The Next Chapter of Our Story


It’s a big and powerful idea—and it’s the new name of our organization.

Earlier this year, we announced that we’d be changing our brand to celebrate our past and better reflect the future, and we’re excited to begin the next chapter.

Our new mission is simple and bold: We are champions of choice who believe that empowering all families with full and unencumbered educational choice is the best pathway to successful lives and a stronger society.

How is that different than the past? Easy. We’ve done a lot in 20 years. When we started, there were only five educational choice programs serving fewer than 10,000 students. Today, there are 61 programs in 30 states and the District of Columbia serving more than 400,000 students.

But the choices are not equal, and they are certainly not big enough. It’s time to do more.

We don’t just want more choice, we want better and bigger choice. And using what we already know works, we will usher in a new era of educational choice programs built to serve every student and ensure that all families have the opportunity and access to schooling that meets their needs.

It won’t be easy. We know that. Big, systemic change never is. But we also know that the more parents have access to educational choice, the more they want it. We’ve made a promise to this generation and future generations, and there’s just no going back to the days where we claimed victory for any school choice program, even if it served less than 1,000 children.



Although we will no longer be using their name, we will never lose sight of universal school choice as the intellectual legacy of Milton and Rose D. Friedman. We have been honored to be their legacy foundation during the last 20 years and to be the nation’s only organization solely dedicated to promoting their concept of educational choice.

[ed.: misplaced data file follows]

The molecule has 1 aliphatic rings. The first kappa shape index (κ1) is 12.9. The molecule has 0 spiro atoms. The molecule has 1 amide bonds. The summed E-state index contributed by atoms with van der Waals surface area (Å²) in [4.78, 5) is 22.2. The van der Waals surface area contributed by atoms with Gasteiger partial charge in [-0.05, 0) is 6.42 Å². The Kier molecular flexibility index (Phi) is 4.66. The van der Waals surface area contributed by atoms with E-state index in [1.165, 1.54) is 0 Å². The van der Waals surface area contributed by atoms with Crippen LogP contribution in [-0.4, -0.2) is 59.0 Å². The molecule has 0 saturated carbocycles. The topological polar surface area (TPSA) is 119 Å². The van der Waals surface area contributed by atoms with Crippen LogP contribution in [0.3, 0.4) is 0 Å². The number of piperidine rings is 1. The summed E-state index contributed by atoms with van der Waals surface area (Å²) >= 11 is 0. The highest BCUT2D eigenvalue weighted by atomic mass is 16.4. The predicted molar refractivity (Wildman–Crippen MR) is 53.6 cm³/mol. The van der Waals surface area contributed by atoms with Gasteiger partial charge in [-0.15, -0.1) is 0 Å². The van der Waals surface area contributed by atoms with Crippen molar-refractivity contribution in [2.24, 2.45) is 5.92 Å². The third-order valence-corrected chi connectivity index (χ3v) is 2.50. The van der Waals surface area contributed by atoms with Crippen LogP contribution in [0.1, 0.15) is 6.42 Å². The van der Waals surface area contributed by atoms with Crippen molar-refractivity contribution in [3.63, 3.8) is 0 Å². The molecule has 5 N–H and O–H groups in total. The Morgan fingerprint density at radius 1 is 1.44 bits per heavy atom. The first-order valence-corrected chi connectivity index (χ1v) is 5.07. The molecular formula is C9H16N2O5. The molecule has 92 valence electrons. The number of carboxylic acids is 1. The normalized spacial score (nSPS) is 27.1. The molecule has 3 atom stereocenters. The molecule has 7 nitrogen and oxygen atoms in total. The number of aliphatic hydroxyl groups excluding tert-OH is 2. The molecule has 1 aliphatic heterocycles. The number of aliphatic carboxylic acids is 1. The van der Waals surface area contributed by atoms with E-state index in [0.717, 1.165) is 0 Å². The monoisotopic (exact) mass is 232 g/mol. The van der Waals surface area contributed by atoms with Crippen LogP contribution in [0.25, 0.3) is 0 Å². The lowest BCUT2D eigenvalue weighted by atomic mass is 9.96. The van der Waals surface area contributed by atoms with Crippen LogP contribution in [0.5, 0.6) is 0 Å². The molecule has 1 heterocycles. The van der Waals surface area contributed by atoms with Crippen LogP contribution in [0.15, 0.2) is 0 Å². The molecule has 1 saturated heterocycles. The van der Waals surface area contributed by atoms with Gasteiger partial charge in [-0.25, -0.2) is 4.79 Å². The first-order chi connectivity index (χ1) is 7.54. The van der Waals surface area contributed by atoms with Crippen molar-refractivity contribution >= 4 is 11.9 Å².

We believe that government has a responsibility to educate the public, but that doesn’t mean writing every child a mandatory prescription for “public school” as it’s been defined over the past 60 years.

That decision should be up to parents, who now have more options than ever before thanks to new school types, technologies and learning environments.

We trust families to know their kids better than bureaucrats, and we trust that they will invest wisely in their educational futures.

Not only do we believe in our past successes—61 programs in 30 states and the District of Columbia—but we’ve learned from them. Some programs work better than others. Some places are more likely than others to embrace choice.

These experiences have helped shape the EdChoice mission and will define us moving forward.



We’re smart, dedicated, intellectually honest and 100 percent committed to full and unencumbered educational choice. Choice for all, not just choice for some!

We’re also unrelenting. Because that’s what it takes to get this job done.

It’s all well and good to sit around talking about educational choice as a goal, and we’ve got high-quality research that backs up our mission. But these programs don’t enact themselves; policymakers need to know what works and what doesn’t. And parents may know they want something different for their kids, but they might not know where to learn more.